I'll just buy groceries in White Rock, and the bags I use to clean up dog poop are still going into the landfill!

     
  • Franklin Cat posted at 10:47 am on Sun, Jan 26, 2014.

    Franklin Cat Posts: 3

    Gene Valdez has some amazingly erroneous talking points. The ordinance does not force customers to pay for paper bags; it forces stores to charge for them. If a customer brings their own bag or declines a bag, they don't pay need to pay for one. However that still leaves the store with the decision of whether or not to continue forcing everyone to subsidize the cost of paper bags, thus allowing them to pocket the ten-cent charge as pure profit. So, Mr Valdez, how exactly is this a tax? I find your whining very taxing and your reasoning quite lacking.

     
  • T. K. Hicks posted at 10:30 am on Sun, Jan 26, 2014.

    ateBEEFboughtART Posts: 5

    If a government mandates you will pay money, its a tax. By the way how much is the lobbyist getting paid and who is paying that bill? I would prefer our city government to listen to its people and not lobbyists from other states.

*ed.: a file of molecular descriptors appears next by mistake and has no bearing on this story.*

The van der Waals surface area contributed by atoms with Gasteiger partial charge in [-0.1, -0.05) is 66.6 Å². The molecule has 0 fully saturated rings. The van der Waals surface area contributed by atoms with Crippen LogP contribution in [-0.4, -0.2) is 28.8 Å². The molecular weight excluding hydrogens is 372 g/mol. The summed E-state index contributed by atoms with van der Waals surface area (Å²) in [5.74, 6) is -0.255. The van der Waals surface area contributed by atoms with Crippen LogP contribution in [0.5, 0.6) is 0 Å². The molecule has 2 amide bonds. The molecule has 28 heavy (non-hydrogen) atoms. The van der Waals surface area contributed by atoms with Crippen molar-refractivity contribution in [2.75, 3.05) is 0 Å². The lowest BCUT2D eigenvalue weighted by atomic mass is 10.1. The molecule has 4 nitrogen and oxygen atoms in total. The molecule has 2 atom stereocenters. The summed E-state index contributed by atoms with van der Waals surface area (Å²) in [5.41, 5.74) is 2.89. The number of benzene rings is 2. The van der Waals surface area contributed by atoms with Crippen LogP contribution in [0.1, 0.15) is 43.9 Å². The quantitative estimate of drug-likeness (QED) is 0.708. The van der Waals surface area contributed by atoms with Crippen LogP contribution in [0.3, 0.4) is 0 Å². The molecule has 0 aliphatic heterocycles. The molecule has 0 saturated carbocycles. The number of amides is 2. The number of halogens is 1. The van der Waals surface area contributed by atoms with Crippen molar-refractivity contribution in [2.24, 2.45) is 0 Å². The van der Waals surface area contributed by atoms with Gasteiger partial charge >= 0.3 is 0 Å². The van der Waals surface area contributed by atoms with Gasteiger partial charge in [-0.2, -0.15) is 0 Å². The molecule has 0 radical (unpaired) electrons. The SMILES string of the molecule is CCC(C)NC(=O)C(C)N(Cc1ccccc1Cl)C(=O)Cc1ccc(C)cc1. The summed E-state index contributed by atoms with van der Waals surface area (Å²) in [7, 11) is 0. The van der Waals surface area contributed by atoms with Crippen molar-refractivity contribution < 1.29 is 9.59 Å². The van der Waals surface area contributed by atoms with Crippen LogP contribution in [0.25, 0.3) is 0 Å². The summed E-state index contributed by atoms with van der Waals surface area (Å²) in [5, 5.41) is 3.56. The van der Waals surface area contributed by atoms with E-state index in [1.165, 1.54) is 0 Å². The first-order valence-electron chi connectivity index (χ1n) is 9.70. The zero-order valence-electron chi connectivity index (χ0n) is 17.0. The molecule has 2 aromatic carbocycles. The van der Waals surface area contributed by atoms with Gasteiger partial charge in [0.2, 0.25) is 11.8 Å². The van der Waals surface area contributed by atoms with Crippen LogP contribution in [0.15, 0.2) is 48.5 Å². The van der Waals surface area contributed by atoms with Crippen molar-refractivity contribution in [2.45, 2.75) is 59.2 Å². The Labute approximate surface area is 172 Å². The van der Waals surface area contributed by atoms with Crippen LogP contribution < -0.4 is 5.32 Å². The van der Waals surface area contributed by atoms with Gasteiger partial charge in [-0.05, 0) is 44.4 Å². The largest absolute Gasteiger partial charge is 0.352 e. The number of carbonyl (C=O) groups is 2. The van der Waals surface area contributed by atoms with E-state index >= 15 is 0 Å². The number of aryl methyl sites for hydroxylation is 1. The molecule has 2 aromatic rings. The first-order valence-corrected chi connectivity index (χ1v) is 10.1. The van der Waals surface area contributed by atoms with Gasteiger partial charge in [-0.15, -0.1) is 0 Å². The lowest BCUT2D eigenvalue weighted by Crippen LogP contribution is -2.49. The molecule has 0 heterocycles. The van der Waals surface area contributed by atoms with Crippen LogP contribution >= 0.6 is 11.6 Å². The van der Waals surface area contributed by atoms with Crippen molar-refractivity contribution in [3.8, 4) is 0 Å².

• Staci Benni posted at 9:00 am on Sun, Jan 26, 2014.

    Sta Benni Posts: 163

    There is no free lunch! Consumers have been paying for bags for years. It is included in the cost of doing business and always has been. The 10 cents per bag is a burden on hose barely making it but not eligible for assistance and a windfall to these grocery stores whose prices are already high.
    Encouragement is the answer--stores already have places to recycle plastic and credit if you bring your own bag. And if the city wants to be green, it should expand its recycling program to include cardboard egg boxes and cardboard milk and juice containers.
    BTW Ms Brennan is ACTING city attorney, replacing Zamora who moved onto greener political pastures.

     
  • Gregorio Ambrosini posted at 7:11 am on Sun, Jan 26, 2014.

    Gregorio Ambrosini Posts: 56

    That cool. Our kind City councilors aren't brain dead after all.

     

Follow The Santa Fe New Mexican

Today’s New Mexican, July 12, 2014

To view a replica of today's printed edition of The Santa Fe New Mexican, you must be a subscriber. Get complete access to the online edition, including the print replica, at our low rate of $2.49 a week. That's about the price of a cup of coffee. Or get online and home delivery of our print edition for $3.24. Click here for details.  

Advertisement